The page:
- Prometrium - which is just progesterone - the brilliant Lauren McCormick, APN, suggested that I take this through the first trimester, also to help sustain a pregnancy by giving it bonus progesterone. During the 1st trimester, it's up to my body to produce progesterone, so if I'm low, these little pills should help compensate. After the 1st trimester, it's up to the placenta to produce progesterone, but it's not making it then, there's not much we can do (and we have SUCH good luck with placentas...). Anyway, Lauren started me on it, and Dr. Sizemore thought it was a very wise call. (Good job, Lauren!)
- Lovenox shots - yep, I get to give myself a shot everyday now. Becca and I can do them together, I guess. Last time, I tested borderline positive for a clotting disorder in pregnancy, so I eventually started the shots then. We're going to be proactive and go ahead and start them now. Anything we can do to help the placenta (again, our best friend/worst enemy in Becca's pregnancy) is a good thing, and while we're not sure it will help, again, it won't hurt, so I'll certainly do it!
Dr. Sizemore will see me soon after I get back in town, right around 6 weeks, and they'll do an ultrasound (hopefully visualize a heartbeat) and run a BUNCH of baseline tests. There are lots of levels that we will have to keep checking throughout the pregnancy (liver enzymes, protein in my pree, blood counts, platelets, etc), so they will want some baseline readings to compare then to. I've still got my blood pressure meter, so I'll be checking that regularly at home. We'll formally decide which specialists I want to see at my appointment - I know Dr. Sizemore likes the guy just above his office at Williamson Med, but they only deliver at Centennial for Level III NICU care, and, while I've got friends who have had positive experiences there, it's not Vandy. And I know enough about the NICU's around here to know that the absolute best care a preemie can get in Nashville is from being IN-BORN at Vandy - not getting transferred there later. So I think we'll co-manage with Dr. Sizemore and the Maternal-Fetal group at Vandy (the only high-risk folks who can deliver there). Like John said yesterday, I'm just not going to be comfortable going anywhere else. And my being comfortable is half the battle here.
Emotionally, I am doing okay. Of course, I am OVER THE MOON excited, but I'm also anxious. It would be impossible not to be, given our experiences. I had a moment today when I was at the pharmacy to pick up my Lovenox shots when they told me that I'd have to come back tomorrow because they had to order them. I started to freak out about waiting a day to start them and was trying to think of a way to demand that they get them to me (crazy preemie mama coming out)...but then I realized that one day is probably not going to make a difference, and besides, the doctor wasn't 100% sure we needed to do them anyway. But of course I'm going to freak out a little bit. Not only am I facing trigger after trigger for the former trauma, I have very real risks that I have to take seriously. So I'm trying to give myself some grace and let myself freak out when I need to...but then come back around to the really good plan we have in place. It sounds cliche, but I am finding it easy to really and truly experience every day that I am pregnant as a blessing. It was damn hard to get here and there's not telling how long it will last, but at the moment, today, I am pregnant, and I am loving it - the pregnancy and the little bitty poppy seed itself.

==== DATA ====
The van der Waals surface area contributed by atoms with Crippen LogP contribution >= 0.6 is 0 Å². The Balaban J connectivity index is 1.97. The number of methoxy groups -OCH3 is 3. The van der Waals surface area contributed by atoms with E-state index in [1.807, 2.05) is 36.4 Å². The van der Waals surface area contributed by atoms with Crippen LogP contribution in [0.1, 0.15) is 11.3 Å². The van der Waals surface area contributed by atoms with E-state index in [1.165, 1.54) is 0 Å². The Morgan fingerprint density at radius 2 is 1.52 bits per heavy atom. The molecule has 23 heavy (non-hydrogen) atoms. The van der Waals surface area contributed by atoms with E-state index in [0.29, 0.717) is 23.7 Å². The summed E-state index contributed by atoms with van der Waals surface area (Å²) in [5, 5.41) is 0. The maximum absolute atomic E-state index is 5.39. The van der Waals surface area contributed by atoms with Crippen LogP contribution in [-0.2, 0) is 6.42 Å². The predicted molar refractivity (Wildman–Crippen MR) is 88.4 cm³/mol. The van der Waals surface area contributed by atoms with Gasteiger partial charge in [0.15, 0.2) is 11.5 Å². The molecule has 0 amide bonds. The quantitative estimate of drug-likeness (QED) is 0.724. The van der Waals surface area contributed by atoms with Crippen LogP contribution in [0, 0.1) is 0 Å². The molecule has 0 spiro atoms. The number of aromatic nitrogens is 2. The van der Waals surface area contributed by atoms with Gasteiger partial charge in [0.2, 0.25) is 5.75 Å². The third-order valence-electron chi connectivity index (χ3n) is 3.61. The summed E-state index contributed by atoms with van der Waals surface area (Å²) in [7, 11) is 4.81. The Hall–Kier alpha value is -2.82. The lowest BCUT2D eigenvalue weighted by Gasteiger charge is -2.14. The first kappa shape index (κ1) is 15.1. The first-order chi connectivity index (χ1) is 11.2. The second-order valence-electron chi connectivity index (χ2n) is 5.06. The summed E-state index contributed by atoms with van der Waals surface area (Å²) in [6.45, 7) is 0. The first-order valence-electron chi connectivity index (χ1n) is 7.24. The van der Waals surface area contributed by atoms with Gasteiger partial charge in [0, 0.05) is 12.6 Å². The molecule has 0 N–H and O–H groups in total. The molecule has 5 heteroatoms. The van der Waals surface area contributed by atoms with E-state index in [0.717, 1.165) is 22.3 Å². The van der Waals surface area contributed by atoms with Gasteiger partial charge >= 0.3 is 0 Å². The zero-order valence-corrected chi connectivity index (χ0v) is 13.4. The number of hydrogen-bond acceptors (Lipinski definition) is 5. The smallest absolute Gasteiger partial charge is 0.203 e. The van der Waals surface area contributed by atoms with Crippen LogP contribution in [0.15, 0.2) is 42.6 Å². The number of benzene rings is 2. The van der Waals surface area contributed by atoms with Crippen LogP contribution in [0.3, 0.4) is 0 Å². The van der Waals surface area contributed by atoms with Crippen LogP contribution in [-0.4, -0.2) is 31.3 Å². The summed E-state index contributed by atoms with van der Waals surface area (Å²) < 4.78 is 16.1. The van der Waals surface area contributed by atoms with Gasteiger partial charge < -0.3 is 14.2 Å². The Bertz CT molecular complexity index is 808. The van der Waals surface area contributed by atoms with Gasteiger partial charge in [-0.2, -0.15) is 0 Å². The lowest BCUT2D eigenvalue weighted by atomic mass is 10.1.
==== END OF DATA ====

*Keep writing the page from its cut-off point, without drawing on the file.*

Physically, I am (predictably) exhausted. And really hot. And somewhat heartburn-y. And really hungry. And when I get too hungry, I start to feel faint and just a touch nauseous, so I'm afraid that the nausea may be on its way. Cross your fingers on that one, too. (I was very sick the entire pregnancy with Becca. I could give you a tour of most of Louisville, just showing you all the restaurants and roads I throw up in and on. It was a rough 7 months.) There's a chance that the extended nausea I had with Becca was linked to the placental issues, so maybe if we avoid the big stuff, we will also avoid the puking. Of course, I will take puking for 9 months if that's what it takes, but it would be nice not to feel awful the entire time.
So that's what I know. I'll keep you posted. (Yes, Mom, I will. See? I am.) I'm hoping there won't be much to talk about. And like I said, I'll probably switch to the blog format soon to keep our adoring public happy. :) But for now (and then), we'd appreciate all the kind and healthy thoughts and prayers you can conjure up!